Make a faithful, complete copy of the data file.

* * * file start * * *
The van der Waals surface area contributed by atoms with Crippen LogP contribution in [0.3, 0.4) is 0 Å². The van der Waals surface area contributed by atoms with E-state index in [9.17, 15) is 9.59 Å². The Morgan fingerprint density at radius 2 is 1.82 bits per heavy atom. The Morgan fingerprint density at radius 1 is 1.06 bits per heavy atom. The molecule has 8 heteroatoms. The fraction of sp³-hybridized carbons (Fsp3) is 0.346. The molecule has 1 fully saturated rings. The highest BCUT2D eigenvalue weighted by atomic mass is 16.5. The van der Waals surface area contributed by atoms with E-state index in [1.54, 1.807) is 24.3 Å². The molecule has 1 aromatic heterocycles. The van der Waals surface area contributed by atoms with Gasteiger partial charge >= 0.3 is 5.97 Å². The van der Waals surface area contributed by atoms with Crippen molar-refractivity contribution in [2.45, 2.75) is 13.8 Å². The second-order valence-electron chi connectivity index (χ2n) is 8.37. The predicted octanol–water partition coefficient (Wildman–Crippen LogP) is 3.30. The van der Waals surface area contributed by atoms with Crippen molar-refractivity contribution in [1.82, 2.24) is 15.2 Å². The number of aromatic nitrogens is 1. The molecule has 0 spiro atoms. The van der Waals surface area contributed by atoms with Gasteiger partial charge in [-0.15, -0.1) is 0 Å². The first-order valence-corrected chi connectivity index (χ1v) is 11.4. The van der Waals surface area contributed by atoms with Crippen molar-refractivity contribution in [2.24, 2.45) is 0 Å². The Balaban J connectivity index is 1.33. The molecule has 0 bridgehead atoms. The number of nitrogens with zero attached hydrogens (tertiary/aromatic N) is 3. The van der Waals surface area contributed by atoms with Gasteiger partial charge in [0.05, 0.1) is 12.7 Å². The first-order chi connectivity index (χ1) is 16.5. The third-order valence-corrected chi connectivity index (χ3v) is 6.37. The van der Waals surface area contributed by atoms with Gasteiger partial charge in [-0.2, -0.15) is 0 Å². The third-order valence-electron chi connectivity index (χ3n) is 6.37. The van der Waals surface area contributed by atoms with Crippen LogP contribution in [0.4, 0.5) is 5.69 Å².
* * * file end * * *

The van der Waals surface area contributed by atoms with Crippen LogP contribution in [0.3, 0.4) is 0 Å². The van der Waals surface area contributed by atoms with E-state index in [9.17, 15) is 9.59 Å². The Morgan fingerprint density at radius 2 is 1.82 bits per heavy atom. The Morgan fingerprint density at radius 1 is 1.06 bits per heavy atom. The molecule has 8 heteroatoms. The fraction of sp³-hybridized carbons (Fsp3) is 0.346. The molecule has 1 fully saturated rings. The highest BCUT2D eigenvalue weighted by atomic mass is 16.5. The van der Waals surface area contributed by atoms with E-state index in [1.54, 1.807) is 24.3 Å². The molecule has 1 aromatic heterocycles. The van der Waals surface area contributed by atoms with Gasteiger partial charge >= 0.3 is 5.97 Å². The van der Waals surface area contributed by atoms with Crippen molar-refractivity contribution in [2.45, 2.75) is 13.8 Å². The second-order valence-electron chi connectivity index (χ2n) is 8.37. The predicted octanol–water partition coefficient (Wildman–Crippen LogP) is 3.30. The van der Waals surface area contributed by atoms with Crippen molar-refractivity contribution in [1.82, 2.24) is 15.2 Å². The number of aromatic nitrogens is 1. The molecule has 0 spiro atoms. The van der Waals surface area contributed by atoms with Gasteiger partial charge in [-0.15, -0.1) is 0 Å². The first-order valence-corrected chi connectivity index (χ1v) is 11.4. The van der Waals surface area contributed by atoms with Crippen molar-refractivity contribution in [2.24, 2.45) is 0 Å². The Balaban J connectivity index is 1.33. The molecule has 0 bridgehead atoms. The number of nitrogens with zero attached hydrogens (tertiary/aromatic N) is 3. The van der Waals surface area contributed by atoms with Gasteiger partial charge in [0.05, 0.1) is 12.7 Å². The first-order chi connectivity index (χ1) is 16.5. The third-order valence-corrected chi connectivity index (χ3v) is 6.37. The van der Waals surface area contributed by atoms with Gasteiger partial charge in [-0.2, -0.15) is 0 Å². The third-order valence-electron chi connectivity index (χ3n) is 6.37. The van der Waals surface area contributed by atoms with Crippen LogP contribution in [0.4, 0.5) is 5.69 Å².